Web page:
EPDM rubber CANNOT come into contact with any asphalt base or petroleum products. It is absorbed, and makes it grow. ONLY Lap Sealant made for EPDM can be used. So the rubber membrane is only as good as the sealant used at edges and holes cut through it for chimney, sewer or bath vents......... If there are pinholes through the steel roofing from the galvanization wearing off, or electrolisis eating holes through the metal, EPDM membrane glued over the existing material is fine.
    Galvanized steel is difficult to adhere silicone to. Over time, oils continue to come out of the metal and lifts silicone off with the oils. New galvanized panels must be "weathered" before applying anything. First hot day, it will peel right off.
  9. RoseRedHoofbeats

    RoseRedHoofbeats Feeling the Heat

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    Coaly- thanks so much for your comment! I went right out and found the tube and yup, you're right, it's asphalt based. It didn't say anything about not using on metal roofs (did mention the EPDM thing though) so I didn't look into it. The fact that this happened in a relatively warm March with just a freak snowstorm is probably why it worked. I will get up on the roof ASAP and get some of the right stuff.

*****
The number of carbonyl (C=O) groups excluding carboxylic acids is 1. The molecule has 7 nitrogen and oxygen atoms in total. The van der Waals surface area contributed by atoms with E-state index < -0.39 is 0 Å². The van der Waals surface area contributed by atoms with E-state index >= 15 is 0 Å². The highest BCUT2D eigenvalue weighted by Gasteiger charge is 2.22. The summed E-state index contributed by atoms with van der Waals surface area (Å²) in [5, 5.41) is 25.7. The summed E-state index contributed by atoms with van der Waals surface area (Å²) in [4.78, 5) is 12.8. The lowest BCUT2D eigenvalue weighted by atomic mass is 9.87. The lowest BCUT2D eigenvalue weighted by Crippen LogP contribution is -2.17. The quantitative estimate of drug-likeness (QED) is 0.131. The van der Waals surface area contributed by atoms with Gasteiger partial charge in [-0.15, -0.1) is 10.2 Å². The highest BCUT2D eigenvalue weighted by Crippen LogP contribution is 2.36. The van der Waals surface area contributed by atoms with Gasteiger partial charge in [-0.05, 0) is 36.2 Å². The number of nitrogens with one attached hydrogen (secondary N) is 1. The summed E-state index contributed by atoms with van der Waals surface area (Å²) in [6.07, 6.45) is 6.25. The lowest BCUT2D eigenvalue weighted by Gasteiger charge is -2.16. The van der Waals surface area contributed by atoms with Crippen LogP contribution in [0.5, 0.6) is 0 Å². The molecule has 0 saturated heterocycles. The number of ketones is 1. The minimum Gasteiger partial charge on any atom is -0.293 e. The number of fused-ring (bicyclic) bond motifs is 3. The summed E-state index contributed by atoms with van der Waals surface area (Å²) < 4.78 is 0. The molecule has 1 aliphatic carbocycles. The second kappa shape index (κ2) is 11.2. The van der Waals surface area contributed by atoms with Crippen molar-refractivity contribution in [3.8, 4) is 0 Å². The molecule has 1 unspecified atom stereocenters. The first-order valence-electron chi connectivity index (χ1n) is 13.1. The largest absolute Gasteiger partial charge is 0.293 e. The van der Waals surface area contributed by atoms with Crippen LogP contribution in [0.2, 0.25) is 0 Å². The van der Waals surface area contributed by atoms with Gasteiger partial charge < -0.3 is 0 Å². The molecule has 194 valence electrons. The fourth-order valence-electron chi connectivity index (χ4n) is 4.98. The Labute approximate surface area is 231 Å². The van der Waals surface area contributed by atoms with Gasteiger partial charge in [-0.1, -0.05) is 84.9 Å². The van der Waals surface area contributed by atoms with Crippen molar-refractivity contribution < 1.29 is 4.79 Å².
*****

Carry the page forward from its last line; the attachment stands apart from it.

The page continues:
The only problems with the roof leaking we've had is around the chimney, but it is REAL REAL shaky when walking on it and the metal is very warped.

    ~Rose
  10. Hogwildz

    Hogwildz Minister of Fire

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    Rose,
    Yes I have laid many miles of EPDM as well as tar, shingles, metal etc. roofing. Was my career for years.
    The tin is probably rotting through at this age. And the penetrations and along the edges will prolly be the worst areas. Geocel as mentioned is good stuff, but again is only a bandaid . Any roof, especially any penetrations like the chimney, should have solid decking, and proper flashing.